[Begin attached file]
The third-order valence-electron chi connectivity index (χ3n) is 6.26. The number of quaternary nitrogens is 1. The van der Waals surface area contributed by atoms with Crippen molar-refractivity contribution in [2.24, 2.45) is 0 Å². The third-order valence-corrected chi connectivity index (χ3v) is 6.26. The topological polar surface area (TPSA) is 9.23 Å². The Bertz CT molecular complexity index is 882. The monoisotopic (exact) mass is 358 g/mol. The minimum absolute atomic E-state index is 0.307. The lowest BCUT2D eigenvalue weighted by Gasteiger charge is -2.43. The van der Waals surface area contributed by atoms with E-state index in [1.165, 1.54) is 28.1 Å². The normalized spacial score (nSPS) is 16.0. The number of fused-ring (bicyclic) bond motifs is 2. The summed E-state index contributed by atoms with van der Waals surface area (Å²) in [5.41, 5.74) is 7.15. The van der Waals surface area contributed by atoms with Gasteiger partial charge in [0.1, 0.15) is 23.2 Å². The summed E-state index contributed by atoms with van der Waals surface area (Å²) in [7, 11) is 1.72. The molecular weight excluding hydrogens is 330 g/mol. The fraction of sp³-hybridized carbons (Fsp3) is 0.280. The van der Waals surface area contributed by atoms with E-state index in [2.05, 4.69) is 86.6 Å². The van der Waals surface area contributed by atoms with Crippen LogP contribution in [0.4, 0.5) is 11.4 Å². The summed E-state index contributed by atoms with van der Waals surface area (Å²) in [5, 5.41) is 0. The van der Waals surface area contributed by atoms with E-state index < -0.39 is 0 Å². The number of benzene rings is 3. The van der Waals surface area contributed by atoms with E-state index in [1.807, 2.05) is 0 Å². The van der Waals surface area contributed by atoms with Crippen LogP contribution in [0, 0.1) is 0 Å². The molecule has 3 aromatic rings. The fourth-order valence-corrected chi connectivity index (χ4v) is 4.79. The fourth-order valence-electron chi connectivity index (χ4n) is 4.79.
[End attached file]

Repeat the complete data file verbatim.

The third-order valence-electron chi connectivity index (χ3n) is 6.26. The number of quaternary nitrogens is 1. The van der Waals surface area contributed by atoms with Crippen molar-refractivity contribution in [2.24, 2.45) is 0 Å². The third-order valence-corrected chi connectivity index (χ3v) is 6.26. The topological polar surface area (TPSA) is 9.23 Å². The Bertz CT molecular complexity index is 882. The monoisotopic (exact) mass is 358 g/mol. The minimum absolute atomic E-state index is 0.307. The lowest BCUT2D eigenvalue weighted by Gasteiger charge is -2.43. The van der Waals surface area contributed by atoms with E-state index in [1.165, 1.54) is 28.1 Å². The normalized spacial score (nSPS) is 16.0. The number of fused-ring (bicyclic) bond motifs is 2. The summed E-state index contributed by atoms with van der Waals surface area (Å²) in [5.41, 5.74) is 7.15. The van der Waals surface area contributed by atoms with Gasteiger partial charge in [0.1, 0.15) is 23.2 Å². The summed E-state index contributed by atoms with van der Waals surface area (Å²) in [7, 11) is 1.72. The molecular weight excluding hydrogens is 330 g/mol. The fraction of sp³-hybridized carbons (Fsp3) is 0.280. The van der Waals surface area contributed by atoms with E-state index in [2.05, 4.69) is 86.6 Å². The van der Waals surface area contributed by atoms with Crippen LogP contribution in [0.4, 0.5) is 11.4 Å². The summed E-state index contributed by atoms with van der Waals surface area (Å²) in [5, 5.41) is 0. The van der Waals surface area contributed by atoms with E-state index < -0.39 is 0 Å². The number of benzene rings is 3. The van der Waals surface area contributed by atoms with E-state index in [1.807, 2.05) is 0 Å². The van der Waals surface area contributed by atoms with Crippen LogP contribution in [0, 0.1) is 0 Å². The molecule has 3 aromatic rings. The fourth-order valence-corrected chi connectivity index (χ4v) is 4.79. The fourth-order valence-electron chi connectivity index (χ4n) is 4.79.